I have to say, I thoroughly enjoyed the screening and there was some really interesting discussion at the panel. Afterwards, I immediately began throwing together a list of questions that I thought would make for a good interview, before emailing them very late that night to my boss. It was really exciting to have so much freedom. While there was certainly a little input from him on the questions, it was very much my interview. The next morning, I found out details of the interview. I was given a half an hour slot. Now, just to make clear how long an amount of time that is, let me list some things you can do in half an hour: watch an entire episode of a soap of your choosing, make one of Jamie Oliver’s 30 minute meals (probably not, but still), learn Cups, load The Sims, watch just the good bits of any romantic comedy twice over, go on a shopping spree with me, listen to the Firefly theme song 34 and a half times.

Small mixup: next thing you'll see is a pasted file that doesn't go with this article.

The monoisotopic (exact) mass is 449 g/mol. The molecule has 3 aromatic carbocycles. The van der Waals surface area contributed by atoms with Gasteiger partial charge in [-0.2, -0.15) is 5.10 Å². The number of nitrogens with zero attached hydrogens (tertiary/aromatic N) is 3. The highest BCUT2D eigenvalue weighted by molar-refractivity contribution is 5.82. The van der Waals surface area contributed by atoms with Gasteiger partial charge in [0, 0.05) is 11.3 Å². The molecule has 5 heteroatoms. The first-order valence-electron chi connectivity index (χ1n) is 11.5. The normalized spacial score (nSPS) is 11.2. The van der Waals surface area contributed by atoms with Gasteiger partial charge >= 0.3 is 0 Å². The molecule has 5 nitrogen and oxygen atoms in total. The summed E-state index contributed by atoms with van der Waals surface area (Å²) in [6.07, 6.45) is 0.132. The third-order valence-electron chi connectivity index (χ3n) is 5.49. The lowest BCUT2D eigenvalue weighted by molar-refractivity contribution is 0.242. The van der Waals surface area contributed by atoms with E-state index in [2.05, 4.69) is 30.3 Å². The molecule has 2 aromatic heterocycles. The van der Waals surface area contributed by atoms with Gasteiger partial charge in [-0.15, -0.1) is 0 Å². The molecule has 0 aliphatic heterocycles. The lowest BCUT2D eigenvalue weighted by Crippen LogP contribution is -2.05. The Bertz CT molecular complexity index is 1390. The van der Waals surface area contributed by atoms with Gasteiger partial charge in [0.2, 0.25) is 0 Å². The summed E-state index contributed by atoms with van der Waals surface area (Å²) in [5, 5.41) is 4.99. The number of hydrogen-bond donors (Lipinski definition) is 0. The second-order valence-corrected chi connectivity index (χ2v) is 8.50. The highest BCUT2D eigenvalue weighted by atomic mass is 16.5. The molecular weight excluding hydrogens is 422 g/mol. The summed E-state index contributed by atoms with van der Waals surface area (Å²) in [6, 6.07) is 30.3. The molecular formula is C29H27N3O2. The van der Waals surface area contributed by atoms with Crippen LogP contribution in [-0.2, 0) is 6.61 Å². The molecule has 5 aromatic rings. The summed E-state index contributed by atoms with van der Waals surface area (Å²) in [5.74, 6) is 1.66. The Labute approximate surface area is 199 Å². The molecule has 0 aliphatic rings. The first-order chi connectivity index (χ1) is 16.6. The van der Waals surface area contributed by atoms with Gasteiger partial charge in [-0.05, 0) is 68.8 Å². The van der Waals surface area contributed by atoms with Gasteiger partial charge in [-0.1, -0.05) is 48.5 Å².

The interview itself, while daunting, went relatively well. I’m still alive and there’s no restraining order in place. I call that a win. Helen McCrory was probably the best first interviewee I could hope for: patient, intelligent, interesting and passionate about the project she was promoting. We ended up talking a lot about female roles on television, which is something that I have a particular interest in so I enjoyed that. I think it also helped that my enthusiasm about Peaky Blinders was so genuine. I can honestly say I’ve not enjoyed watching a new series so much since The Hour. The cinematography is outstanding, and the actors make up a compelling ensemble. Watch it, you know you want to.